Guest Blogger from Iowa
My guest blogger DG is originally from Iowa, a place where they honor hog and corn farming traditions, many Iowans in high school had the job of hand pollinating corn, and some even watch their corn grow. When she talks about her homeland food, I cannot help but listen intently. DG really loves her traditional Iowan food, and it is so fun to hear how she makes these specialties. By chance to day, I talked to my friend on the phone at lunch time. She mentioned she made two of her favorite Iowan traditional dishes, and I was so giddy listening, I made her stop working and take photos of her two dishes with her camera phone and email them to me to see what they look like. I was blown away at how good her lunch looked! The Iowan specialties looked so good, that I asked for my buddy to be my 1st guest blogger. Here are her camera phone photos of her fabulous Iowan lunch, and her story of her lunch. Thanks Buddy! Yummy!
In May I made a trip back home to Iowa to visit my mom on Mother's day. My sister from Texas also made the trip and two other sisters live in Iowa still. One of my Iowa sisters cooked dinner for us all on Mother's Day. Her menu was not light, feminine food. My sister decided to cook all of the Iowa favorites - the things that we out-of-staters crave when we go back to Iowa. She made
- Tenderloins (commonly called tenderloin, but it is actually a breaded pork tenderloin sandwich)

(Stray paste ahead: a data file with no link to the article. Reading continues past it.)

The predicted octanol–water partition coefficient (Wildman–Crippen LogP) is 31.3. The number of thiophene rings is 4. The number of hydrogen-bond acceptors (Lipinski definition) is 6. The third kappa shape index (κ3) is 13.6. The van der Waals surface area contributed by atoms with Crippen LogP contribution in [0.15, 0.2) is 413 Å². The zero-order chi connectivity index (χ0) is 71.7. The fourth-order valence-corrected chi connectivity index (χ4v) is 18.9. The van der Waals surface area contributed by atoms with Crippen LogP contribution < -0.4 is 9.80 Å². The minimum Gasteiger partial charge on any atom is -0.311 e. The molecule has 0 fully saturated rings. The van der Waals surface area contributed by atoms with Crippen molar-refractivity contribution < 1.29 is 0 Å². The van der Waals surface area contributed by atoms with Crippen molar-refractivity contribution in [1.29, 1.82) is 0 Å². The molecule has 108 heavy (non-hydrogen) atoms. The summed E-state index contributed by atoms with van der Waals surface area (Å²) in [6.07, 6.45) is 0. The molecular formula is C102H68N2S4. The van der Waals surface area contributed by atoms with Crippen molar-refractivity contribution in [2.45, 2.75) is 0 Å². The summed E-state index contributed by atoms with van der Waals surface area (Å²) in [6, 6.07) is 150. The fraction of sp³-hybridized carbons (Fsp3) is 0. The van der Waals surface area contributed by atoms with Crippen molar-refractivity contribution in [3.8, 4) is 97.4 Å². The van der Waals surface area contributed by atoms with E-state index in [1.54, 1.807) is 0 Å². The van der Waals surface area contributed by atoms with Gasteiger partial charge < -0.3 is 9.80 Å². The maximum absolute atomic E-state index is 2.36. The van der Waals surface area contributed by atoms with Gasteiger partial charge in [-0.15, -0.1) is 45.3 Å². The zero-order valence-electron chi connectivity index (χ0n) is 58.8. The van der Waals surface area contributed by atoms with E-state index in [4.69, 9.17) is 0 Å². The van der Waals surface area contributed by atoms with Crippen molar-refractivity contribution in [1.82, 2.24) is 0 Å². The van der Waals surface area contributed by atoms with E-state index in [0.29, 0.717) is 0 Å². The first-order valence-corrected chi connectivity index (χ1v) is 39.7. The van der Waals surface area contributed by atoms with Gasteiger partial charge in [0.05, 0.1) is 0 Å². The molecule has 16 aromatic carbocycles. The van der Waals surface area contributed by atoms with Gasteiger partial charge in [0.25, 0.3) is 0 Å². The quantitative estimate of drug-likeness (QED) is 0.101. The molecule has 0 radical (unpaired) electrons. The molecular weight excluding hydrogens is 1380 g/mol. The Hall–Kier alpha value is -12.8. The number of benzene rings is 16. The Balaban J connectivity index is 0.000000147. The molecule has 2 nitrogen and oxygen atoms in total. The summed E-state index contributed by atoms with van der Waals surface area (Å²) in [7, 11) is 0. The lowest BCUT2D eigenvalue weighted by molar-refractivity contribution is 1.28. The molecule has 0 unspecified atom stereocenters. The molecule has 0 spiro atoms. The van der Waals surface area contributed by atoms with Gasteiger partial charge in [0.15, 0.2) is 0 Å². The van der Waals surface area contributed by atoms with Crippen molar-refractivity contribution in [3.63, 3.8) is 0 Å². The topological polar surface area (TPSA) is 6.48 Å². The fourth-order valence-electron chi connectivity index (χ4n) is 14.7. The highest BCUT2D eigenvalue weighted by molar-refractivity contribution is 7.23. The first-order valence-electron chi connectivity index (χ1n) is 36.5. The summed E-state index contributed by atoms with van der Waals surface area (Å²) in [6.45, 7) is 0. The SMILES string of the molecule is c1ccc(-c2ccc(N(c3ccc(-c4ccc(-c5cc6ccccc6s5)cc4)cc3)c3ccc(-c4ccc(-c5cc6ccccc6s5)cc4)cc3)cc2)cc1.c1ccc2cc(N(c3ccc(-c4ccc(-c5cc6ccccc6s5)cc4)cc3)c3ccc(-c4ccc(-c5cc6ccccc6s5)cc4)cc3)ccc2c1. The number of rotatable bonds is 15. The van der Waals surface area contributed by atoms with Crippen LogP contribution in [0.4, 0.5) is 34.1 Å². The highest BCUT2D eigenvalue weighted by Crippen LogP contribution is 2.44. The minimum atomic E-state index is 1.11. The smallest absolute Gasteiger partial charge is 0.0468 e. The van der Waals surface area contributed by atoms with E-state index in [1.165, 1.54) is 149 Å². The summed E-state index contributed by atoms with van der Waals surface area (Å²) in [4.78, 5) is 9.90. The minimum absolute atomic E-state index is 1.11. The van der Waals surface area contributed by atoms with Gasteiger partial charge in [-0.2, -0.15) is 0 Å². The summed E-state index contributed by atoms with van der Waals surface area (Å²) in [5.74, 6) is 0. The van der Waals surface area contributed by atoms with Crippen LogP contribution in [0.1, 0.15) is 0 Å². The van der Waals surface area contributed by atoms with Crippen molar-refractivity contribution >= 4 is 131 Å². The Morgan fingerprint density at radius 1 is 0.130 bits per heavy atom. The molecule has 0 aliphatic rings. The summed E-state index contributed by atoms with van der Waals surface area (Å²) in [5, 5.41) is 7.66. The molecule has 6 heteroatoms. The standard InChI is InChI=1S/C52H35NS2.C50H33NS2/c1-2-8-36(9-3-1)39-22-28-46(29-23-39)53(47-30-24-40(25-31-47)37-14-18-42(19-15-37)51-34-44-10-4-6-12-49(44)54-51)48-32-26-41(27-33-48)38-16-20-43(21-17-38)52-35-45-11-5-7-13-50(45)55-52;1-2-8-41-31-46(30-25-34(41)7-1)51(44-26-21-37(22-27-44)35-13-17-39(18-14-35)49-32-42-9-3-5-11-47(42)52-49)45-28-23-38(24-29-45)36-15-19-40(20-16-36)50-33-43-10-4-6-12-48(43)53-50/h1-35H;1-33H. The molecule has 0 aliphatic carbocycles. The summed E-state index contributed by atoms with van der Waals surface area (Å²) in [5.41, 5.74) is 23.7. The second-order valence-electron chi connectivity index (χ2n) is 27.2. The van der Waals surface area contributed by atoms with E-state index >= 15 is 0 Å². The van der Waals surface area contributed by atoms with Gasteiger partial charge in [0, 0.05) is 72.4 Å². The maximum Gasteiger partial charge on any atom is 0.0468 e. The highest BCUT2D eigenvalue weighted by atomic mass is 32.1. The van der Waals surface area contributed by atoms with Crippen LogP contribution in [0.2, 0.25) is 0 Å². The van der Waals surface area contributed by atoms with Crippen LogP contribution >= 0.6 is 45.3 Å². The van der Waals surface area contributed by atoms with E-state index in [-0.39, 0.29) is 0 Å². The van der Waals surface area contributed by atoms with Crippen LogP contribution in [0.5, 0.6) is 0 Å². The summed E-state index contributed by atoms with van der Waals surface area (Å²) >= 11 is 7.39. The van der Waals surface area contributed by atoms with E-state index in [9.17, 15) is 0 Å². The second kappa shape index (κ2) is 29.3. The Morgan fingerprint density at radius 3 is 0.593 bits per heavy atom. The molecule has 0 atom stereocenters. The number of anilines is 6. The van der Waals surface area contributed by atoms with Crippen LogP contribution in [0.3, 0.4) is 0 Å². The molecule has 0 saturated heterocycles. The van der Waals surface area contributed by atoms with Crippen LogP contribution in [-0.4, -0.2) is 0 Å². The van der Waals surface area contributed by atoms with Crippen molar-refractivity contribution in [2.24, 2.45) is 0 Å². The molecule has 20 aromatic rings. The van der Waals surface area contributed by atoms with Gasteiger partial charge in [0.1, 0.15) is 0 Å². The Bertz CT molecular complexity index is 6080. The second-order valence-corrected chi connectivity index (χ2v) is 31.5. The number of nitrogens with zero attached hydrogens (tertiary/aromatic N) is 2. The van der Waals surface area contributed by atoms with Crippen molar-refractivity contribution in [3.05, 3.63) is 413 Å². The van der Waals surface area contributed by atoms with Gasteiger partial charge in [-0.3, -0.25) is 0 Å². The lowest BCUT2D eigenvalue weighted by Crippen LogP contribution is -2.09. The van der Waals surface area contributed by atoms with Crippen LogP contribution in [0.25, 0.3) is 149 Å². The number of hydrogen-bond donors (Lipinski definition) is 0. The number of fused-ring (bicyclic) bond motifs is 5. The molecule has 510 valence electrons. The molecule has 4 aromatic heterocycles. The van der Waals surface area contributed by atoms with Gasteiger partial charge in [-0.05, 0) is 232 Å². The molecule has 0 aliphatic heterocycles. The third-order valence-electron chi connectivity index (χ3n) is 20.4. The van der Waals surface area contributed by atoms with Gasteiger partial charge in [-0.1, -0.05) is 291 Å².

- Sweet corn (always pronounced "SWEETcorn" - cut off the cob and frozen from last year's garden)
- Mushrooms (Mother's Day is usually at the peak of morel season - those highly sought-after wild morels or houby as the local Czechs say)
- Rhubarb pie (In mid May the rhubarb starts to go to seed, so we picked a huge mess of the younger stalks and got it all ready to freeze or make pies when we got home.)
Yesterday I made tenderloins and a strawberry rhubarb pie that reminded me of that substantial Iowa farm-hand style meal.
The tenderloins -- I cut 4" sections of pork tenderloin, butterflied them and then pounded them thin. They were dipped in flour seasoned with salt and pepper, then in egg wash and finally in a mixture cracker crumbs. I fried them to a golden brown and served on plain white buns with mustard and dill pickle slices. Like the local tradition, the tenderloin should be much bigger than the bun. Some restaurants serve a plate sized tenderloin with two small hamburger buns.
The pie -- My strawberries were from Tennessee - grown in Cookeville. The rhubarb was from various friend's and neighbor's rhubarb patches in Elkader, Iowa. The recipe is from FoodTV's website - Grandma's Strawberry Rhubarb Pie.